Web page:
When to call the doctor
If a child complains of tooth or jaw pain and his or her cheek is swollen, and if he or she has a fever over 100°F (37.8°C), a dentist should be called right away. A dentist should be called during normal business hours if the child has tooth or jaw pain for more than a day, if white spots are noticed on an infant's teeth, or if there appear to be any other problems with the teeth or gums.
Tooth decay develops at varying rates. It may be found during a routine six-month dental checkup before the individual is even aware of a problem. In other cases, the individual may experience common early symptoms, such as sensitivity to hot and cold liquids or localized discomfort after eating very sweet foods. The dentist or dental hygienist may suspect tooth decay if a dark spot or a pit is seen during a visual examination. Front teeth may be inspected for decay by shining a light from behind the tooth. This method is called transillumination. Areas of decay, especially between the teeth, will appear as noticeable shadows when the teeth are transilluminated. X rays may be taken to confirm the presence and extent of the decay. The dentist then makes the final clinical diagnosis by probing the enamel with a sharp instrument.
Tooth decay in pits and fissures may be differentiated from dark shadows in the crevices of the chewing surfaces by a dye that selectively stains parts of the tooth that have lost mineral content. A dentist can also use this dye to tell whether all tooth decay has been removed from a cavity before placing a filling.
Damage caused by baby bottle tooth decay is often not diagnosed until the child has a severe problem, because many parents do not schedule regular dental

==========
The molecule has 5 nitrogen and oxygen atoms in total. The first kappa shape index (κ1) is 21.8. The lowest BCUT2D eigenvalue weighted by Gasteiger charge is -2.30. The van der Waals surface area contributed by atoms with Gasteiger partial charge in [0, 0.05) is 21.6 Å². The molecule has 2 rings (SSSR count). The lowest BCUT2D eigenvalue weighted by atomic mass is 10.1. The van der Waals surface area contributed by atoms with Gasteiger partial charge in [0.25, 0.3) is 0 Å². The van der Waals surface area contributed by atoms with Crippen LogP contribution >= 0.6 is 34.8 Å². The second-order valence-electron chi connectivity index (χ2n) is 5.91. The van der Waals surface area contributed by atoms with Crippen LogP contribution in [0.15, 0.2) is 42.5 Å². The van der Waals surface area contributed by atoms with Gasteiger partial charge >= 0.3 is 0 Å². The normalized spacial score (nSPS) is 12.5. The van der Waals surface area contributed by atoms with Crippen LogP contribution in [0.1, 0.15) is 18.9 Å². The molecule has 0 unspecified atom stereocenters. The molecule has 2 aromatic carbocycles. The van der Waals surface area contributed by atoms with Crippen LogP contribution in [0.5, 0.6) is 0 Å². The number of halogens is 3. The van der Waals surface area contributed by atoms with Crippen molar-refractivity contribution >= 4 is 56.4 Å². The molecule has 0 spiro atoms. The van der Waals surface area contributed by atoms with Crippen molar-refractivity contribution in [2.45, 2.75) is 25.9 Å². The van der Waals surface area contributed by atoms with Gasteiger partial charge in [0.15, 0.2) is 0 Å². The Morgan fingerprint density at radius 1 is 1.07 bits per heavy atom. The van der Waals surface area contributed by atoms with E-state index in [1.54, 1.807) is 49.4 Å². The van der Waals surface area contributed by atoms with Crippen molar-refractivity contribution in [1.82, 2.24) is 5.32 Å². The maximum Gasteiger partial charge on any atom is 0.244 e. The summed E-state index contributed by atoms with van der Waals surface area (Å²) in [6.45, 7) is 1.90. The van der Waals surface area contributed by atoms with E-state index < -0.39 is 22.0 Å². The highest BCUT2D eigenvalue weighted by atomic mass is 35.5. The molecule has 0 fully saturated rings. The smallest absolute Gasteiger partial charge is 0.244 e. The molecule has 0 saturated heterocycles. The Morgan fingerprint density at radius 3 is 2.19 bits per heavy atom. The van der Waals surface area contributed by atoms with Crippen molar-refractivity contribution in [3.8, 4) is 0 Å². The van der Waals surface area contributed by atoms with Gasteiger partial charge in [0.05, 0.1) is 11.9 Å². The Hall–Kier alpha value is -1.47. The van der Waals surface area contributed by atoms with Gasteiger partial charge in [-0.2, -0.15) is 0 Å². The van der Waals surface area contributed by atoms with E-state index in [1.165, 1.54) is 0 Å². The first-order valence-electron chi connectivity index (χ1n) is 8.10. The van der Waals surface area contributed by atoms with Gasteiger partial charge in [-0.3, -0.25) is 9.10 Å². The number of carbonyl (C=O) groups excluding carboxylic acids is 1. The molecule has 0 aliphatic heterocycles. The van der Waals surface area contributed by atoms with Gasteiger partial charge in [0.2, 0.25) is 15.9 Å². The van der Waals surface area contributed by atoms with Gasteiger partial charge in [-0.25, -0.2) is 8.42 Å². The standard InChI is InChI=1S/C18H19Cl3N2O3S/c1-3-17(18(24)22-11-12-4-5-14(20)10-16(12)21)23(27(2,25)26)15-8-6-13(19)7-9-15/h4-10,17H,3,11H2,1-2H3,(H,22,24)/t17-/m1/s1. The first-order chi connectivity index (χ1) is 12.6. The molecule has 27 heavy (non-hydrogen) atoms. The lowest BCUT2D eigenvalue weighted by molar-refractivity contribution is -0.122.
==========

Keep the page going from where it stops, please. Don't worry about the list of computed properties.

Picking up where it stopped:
To treat most cases of tooth decay in older children, the dentist removes all decayed tooth structure, shapes the sides of the cavity, and fills the cavity with an appropriate material, such as silver amalgam or composite resin. The filling is put in to restore and protect the tooth. If decay has attacked the pulp, the dentist or a specialist called an endodontist may perform root canal treatment and then cover the tooth with a crown.
In cases of baby bottle tooth decay, the dentist must assess the extent of the damage before deciding on the treatment method. If the problem is caught early, the teeth involved can be treated with fluoride, followed by changes in the infant's feeding habits and better oral hygiene. Primary teeth with obvious decay in the enamel that has not yet progressed to the pulp need to be protected with stainless steel crowns. Fillings are not usually an option in small children because of the small size of their teeth and the concern of recurrent decay. When the decay has advanced to the pulp, pulling the tooth is often the treatment of choice. Unfortunately, loss of primary teeth at this age may hinder the young child's ability to eat and speak. It may also have negative effects on the alignment and spacing of the permanent teeth when they come in.